Needlestick injuries continue despite 2000 rewrite of OSHA standard
From the Massachusetts Nurse Newsletter
November/December 2005 Edition
By Evelyn Bain, M Ed, RN, COHN-S
Associate Director/Coordinator, Health & Safety
Reports to the Massachusetts Department of Public Health related to needlestick injuries in Massachusetts hospitals reveal that in 2002 more than 50 percent of injuries from hollow bore/hypodermic needles were from needles that did not have a safety component designed to prevent injuries.
The MNA’s health and safety division believes unsafe devices, including hypodermic needle, are still being used in many work settings.
Hypodermic needles are the most readily available of all engineered safety devices. Insulin and TB syringes with attached needles, as well as lancets, are all available with safety features.
According to the OSHA Bloodborne Pathogens Standard, the employer must:
- document annually consideration and implementation of appropriate commercially available and effective medical devices designed to eliminate or minimize occupational exposure; and
- establish an Exposure Control Plan and shall solicit input from non-managerial employees responsible for direct patient care who are potentially exposed to injuries from contaminated sharps in the identification and work-practice controls and shall document the solicitation in the Exposure Control Plan.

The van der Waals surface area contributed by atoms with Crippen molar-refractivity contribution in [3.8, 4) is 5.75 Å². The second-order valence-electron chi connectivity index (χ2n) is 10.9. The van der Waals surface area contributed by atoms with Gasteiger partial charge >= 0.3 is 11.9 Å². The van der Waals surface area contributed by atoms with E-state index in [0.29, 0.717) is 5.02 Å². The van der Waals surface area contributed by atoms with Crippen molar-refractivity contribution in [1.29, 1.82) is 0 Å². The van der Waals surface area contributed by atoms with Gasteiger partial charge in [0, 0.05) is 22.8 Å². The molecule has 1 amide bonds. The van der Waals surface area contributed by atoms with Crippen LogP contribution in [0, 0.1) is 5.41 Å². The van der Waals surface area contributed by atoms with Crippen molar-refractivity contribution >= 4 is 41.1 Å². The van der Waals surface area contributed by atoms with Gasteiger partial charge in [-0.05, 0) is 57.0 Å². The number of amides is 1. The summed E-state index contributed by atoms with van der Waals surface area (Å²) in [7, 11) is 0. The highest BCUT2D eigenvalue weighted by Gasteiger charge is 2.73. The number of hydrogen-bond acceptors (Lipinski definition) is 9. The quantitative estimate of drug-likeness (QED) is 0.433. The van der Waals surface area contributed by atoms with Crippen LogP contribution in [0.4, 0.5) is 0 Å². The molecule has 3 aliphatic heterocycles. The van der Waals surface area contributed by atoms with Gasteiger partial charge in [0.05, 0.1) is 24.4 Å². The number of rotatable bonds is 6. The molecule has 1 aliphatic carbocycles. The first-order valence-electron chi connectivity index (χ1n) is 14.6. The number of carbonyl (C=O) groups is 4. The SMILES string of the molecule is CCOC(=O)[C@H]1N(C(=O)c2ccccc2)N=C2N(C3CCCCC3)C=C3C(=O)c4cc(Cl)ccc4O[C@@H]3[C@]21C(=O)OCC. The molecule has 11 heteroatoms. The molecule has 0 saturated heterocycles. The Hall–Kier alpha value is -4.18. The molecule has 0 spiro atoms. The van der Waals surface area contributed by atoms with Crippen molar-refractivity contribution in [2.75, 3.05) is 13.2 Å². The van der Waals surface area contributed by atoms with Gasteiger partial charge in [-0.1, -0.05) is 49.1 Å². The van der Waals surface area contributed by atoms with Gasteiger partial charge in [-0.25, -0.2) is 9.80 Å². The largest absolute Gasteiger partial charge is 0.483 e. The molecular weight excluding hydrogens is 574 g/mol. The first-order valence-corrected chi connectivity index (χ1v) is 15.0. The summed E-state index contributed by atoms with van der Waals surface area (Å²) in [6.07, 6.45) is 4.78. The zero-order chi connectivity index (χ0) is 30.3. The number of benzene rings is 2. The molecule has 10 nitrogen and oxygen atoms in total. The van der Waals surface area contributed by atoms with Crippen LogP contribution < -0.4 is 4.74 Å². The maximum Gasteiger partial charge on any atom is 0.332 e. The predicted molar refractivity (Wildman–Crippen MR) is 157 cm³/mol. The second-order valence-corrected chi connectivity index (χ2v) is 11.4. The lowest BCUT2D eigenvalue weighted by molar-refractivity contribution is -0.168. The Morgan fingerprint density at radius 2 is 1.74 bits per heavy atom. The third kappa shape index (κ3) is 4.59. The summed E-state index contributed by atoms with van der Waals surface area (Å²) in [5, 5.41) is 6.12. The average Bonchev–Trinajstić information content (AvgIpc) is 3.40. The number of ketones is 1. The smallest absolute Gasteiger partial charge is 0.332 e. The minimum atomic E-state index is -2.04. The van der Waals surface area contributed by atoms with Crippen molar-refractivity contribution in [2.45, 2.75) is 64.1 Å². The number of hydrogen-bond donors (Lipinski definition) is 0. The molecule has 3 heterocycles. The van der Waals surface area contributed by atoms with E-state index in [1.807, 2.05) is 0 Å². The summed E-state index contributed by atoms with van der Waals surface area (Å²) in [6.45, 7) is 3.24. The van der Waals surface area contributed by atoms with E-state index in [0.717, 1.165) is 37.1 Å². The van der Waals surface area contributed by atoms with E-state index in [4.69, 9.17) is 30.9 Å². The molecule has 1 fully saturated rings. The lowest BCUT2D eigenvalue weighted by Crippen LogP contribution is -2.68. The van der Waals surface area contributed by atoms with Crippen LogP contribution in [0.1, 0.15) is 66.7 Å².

Are unsafe hypodermic needles still being used in your hospital or work setting?
If so, obtain the information requested and fax to 781.821.4445 or mail it to the MNA’s health and safety division, 340 Turnpike Street, Canton, MA 02021. The information will be forwarded to the appropriate OSHA office to ask for an investigation as to why—five years after safer devices were re-emphasized by OSHA—this travesty continues. Be sure to include your name and phone number in case there are questions. Your confidentiality will be maintained.
You can get most of the necessary information needed to identify the device by simply looking at the device’s packaging. It is essential to correctly identify the standard (unsafe) device being used so that it can be identified when OSHA is notified of this violation.
Please identify the following for the standard (unsafe) needle report: date of use; hospital name & floor/specialty unit; what the device is used for; device type; and brand and model
If you know of an injury that has occurred as a result of using this device, please include the particulars of that injury—including whether or not the injury was reported.